An electrochemically reduced graphene oxide (ERGO) electrode-based electrochemical assay was developed for rapid, sensitive, and straightforward analysis of both activity and inhibition of the endonuclease EcoRV. The procedure uses a DNA substrate designed for EcoRV, featuring a double-stranded DNA (dsDNA) region labeled with methylene blue (MB) and a single-stranded DNA (ssDNA) region immobilized on the ERGO surface. The ERGO electrode, immobilized with the DNA substrate, was subsequently exposed to a sample containing EcoRV. Upon enzymatic hydrolysis, the cleaved dsDNA fragments were detached from the ERGO surface, leading to a decrease in the MB concentration near the electrode. This diminished the electron transfer efficiency for MB reduction, resulting in a decreased reduction current. This assay demonstrates excellent specificity and high sensitivity, with a limit of detection (LOD) of 9.5 × 10−3 U mL−1. Importantly, it can also measure EcoRV activity in the presence of aurintricarboxylic acid, a known inhibitor, highlighting its potential for drug discovery and clinical diagnostic applications. Full article
(This article belongs to the Special Issue Application of Graphene-Based Sensors in Biomolecular Detection)
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14 pages, 7797 KiB  
Article
Label-Free DNA Biosensor Based on Reduced Graphene Oxide and Gold Nanoparticles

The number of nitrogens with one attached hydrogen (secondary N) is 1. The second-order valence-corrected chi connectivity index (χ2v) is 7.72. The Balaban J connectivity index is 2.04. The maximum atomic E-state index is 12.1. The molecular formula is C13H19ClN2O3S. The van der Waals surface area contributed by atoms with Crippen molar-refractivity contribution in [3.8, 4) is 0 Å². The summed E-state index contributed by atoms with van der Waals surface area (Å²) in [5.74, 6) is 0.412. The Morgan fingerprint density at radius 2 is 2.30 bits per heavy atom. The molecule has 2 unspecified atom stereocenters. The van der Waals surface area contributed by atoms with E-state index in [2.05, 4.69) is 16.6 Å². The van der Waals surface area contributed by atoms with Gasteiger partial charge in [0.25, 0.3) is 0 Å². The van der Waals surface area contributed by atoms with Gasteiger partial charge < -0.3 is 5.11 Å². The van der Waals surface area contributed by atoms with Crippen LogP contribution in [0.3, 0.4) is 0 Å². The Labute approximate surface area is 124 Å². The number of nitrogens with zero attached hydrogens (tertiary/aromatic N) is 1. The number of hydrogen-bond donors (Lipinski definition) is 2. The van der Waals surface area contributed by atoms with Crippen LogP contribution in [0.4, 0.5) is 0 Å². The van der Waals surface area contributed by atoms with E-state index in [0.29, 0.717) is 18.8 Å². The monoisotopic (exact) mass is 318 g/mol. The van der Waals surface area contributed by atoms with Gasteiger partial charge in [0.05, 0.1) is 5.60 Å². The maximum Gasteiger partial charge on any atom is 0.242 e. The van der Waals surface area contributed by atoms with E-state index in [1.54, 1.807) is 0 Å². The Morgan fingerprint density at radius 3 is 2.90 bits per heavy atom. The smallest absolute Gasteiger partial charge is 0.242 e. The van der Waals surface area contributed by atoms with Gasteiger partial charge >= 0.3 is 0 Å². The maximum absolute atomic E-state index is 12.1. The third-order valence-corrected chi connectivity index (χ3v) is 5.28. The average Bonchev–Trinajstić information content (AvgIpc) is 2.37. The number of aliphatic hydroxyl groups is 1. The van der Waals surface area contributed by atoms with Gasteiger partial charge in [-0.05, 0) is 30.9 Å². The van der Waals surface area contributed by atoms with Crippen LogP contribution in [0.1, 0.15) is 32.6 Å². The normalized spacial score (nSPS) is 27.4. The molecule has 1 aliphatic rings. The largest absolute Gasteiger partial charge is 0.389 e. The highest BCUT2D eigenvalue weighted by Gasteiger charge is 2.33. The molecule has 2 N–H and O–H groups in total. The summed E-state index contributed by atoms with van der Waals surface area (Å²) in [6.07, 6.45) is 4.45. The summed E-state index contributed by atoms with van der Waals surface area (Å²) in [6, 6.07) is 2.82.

Biosensors 2023, 13(8), 797; https://doi.org/10.3390/bios13080797 - 08 Aug 2023
Viewed by 839
Abstract
Currently available DNA detection techniques frequently require compromises between simplicity, speed, accuracy, and cost. Here, we propose a simple, label-free, and cost-effective DNA detection platform developed at screen-printed carbon electrodes (SPCEs) modified with reduced graphene oxide (RGO) and gold nanoparticles (AuNPs). The preparation [...] Read more.
Currently available DNA detection techniques frequently require compromises between simplicity, speed, accuracy, and cost. Here, we propose a simple, label-free, and cost-effective DNA detection platform developed at screen-printed carbon electrodes (SPCEs) modified with reduced graphene oxide (RGO) and gold nanoparticles (AuNPs). The preparation of the detection platform involved a two-step electrochemical procedure based on GO reduction onto SPCEs followed by the electrochemical reduction of HAuCl4 to facilitate the post-grafting reaction with AuNPs. The final sensor was fabricated by the simple physical adsorption of a single-stranded DNA (ssDNA) probe onto a AuNPs–RGO/SPCE electrode. Each preparation step was confirmed by morphological and structural characterization using scanning electron microscopy (SEM) and X-ray photoelectron spectroscopy, respectively. Furthermore, the electrochemical properties of the modified electrodes have been investigated by cyclic voltammetry (CV) and electrochemical impedance spectroscopy (EIS). The results demonstrated that the introduction of AuNPs onto RGO/SPCEs led to an enhancement in surface conductivity, a characteristic that favored an increased sensitivity in detection. The detection process relied on the change in the electrochemical signal induced by the binding of target DNA to the bioreceptor and was particularly monitored by the change in the charge transfer resistance of a [Fe(CN)6]4–/3– redox couple added in the test solution. Full article
(This article belongs to the Special Issue Application of Graphene-Based Sensors in Biomolecular Detection)